### Anisotropic Material

When a material exhibits different elastic properties in every direction at every point, then the material is known as Isotropic Material.

Fig. Anisotropic material

### Isotropic Material

When a material exhibits the Same elastic properties in any direction at a given point, then the material is known as Isotropic Material.

For complete information about the elastic constants, you can refer to the following video on Byju Exam Prep's official youtube channel.

### Orthotropic Material

When a material exhibits the Same elastic properties at the only orthogonal direction at a given point, then the material is known as Orthotropic Material.

The Independent elastic constant is the constant which is required to define the stress and strain relationships for a particular type of material. Here the number of independent elastic constants for some materials is given.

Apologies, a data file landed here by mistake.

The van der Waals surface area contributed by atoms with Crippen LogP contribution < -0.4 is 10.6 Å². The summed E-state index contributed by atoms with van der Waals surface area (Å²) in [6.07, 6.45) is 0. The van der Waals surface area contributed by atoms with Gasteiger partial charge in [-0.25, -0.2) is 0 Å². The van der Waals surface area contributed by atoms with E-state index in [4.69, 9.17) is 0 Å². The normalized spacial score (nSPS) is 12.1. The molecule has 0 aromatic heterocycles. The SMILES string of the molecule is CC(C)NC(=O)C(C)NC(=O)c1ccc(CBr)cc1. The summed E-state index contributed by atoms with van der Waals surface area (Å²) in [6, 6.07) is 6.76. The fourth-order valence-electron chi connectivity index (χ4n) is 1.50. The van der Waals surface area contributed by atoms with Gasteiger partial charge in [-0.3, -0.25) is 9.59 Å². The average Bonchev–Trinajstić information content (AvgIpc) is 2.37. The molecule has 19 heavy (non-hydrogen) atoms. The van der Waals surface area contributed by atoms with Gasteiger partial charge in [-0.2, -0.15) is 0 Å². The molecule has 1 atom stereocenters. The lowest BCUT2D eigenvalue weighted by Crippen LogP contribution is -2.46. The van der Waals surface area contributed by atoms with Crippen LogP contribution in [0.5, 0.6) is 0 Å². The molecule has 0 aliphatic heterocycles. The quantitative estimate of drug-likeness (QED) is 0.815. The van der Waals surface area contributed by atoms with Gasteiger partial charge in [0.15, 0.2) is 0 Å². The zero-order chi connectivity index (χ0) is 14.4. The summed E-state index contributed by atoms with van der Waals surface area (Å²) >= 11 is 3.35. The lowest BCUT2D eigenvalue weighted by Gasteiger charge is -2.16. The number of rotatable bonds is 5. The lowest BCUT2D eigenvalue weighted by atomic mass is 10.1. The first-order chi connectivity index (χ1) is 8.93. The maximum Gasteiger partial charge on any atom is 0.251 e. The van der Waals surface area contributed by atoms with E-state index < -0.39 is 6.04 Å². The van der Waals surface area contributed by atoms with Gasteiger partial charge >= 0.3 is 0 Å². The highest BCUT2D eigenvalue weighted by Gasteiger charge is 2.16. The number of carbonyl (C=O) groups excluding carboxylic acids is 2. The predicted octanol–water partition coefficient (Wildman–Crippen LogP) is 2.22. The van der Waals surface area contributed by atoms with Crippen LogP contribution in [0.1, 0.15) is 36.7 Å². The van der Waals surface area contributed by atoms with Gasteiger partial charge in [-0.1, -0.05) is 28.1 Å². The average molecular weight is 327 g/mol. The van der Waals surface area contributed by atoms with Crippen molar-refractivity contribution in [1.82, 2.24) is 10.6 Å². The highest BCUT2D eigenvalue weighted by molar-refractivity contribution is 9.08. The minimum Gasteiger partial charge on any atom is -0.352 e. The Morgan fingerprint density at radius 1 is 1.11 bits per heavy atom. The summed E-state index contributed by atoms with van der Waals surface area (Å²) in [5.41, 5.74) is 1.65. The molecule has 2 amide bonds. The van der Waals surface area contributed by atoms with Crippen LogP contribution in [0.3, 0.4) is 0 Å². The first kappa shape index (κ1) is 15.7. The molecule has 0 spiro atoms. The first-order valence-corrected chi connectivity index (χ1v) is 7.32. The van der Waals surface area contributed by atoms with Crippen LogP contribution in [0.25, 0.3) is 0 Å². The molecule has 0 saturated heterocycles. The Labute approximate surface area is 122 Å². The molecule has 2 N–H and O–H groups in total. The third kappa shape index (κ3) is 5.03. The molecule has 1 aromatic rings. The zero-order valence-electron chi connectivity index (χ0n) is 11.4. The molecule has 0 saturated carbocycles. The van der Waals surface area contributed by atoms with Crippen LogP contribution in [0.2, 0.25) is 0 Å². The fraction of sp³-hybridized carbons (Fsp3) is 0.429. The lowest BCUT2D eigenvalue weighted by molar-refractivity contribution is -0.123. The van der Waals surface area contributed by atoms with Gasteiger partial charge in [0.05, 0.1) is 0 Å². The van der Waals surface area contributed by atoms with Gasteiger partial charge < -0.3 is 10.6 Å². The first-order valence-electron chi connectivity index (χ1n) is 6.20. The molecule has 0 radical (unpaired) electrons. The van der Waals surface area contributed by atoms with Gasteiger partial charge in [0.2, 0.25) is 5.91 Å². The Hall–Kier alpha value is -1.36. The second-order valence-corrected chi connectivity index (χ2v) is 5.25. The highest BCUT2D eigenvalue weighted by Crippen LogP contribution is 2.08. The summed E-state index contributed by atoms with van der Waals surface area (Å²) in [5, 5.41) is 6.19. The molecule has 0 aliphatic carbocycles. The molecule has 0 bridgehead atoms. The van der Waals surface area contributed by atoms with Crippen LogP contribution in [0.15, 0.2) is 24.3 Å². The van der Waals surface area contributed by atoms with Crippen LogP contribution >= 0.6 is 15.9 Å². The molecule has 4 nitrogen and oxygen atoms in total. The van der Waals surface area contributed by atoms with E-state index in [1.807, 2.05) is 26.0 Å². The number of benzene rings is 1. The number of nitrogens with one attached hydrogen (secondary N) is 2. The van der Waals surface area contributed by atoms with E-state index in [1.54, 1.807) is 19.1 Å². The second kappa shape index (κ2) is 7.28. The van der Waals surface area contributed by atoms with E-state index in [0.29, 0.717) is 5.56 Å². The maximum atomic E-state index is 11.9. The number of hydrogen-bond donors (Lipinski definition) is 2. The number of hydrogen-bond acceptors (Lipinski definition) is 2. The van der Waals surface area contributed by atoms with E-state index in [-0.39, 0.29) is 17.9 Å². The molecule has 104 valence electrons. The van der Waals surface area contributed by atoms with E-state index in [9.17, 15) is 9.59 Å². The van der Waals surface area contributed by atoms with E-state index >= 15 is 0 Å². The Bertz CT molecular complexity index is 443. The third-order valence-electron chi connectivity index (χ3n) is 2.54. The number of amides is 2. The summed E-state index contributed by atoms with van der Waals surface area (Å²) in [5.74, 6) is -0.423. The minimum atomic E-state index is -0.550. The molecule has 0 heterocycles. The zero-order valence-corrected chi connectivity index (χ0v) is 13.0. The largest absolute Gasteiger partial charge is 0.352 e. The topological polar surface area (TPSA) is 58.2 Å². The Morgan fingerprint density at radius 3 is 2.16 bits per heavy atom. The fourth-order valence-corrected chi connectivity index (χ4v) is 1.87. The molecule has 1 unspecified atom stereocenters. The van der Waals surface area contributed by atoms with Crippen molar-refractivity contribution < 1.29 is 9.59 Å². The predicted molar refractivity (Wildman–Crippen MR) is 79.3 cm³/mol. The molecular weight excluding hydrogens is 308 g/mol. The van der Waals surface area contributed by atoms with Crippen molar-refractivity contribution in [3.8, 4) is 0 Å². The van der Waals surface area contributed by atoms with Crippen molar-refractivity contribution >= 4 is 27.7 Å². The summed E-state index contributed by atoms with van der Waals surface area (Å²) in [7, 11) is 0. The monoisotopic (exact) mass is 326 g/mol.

Type of Material No. of Independent Elastic Constant Isotropic 2 Orthotropic 9 Anisotropic 21
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## FAQs on Elastic Constants

• Elastic constants are the dimensional constants which are used to establish the relation between Stress and Strain.

• E, K, G are the Elastic constants, where E is the Modulus of Elasticity, G is the Modulus of Rigidity, and K is the bulk modulus and μ is the Poisson ratio.

• The relation between E and G can be expressed as E=2G(1+μ)
• The relation between E and K can be expressed as E=3K(1-2μ)
• The relation between E, G and K can be expressed as E=9KG/(3K+G)
• The four elastic constants are as follows:

• Young’s Modulus of elasticity (E)
• Bulk Modulus (K)
• Modulus of rigidity (G)
• Poission’s ratio (μ)
• Hooke’s law states that longitudinal stress is directly proportional to longitudinal strain.

Hence, σ∝ε

So, σ=Eε

E= σ/ε

Hooke’s law is only valid for a stress value within the proportionality limit.

• The number of independent elastic constants are-

• For Isotropic material = 2
• For Orthotropic material = 9
• For Anisotropic material = 21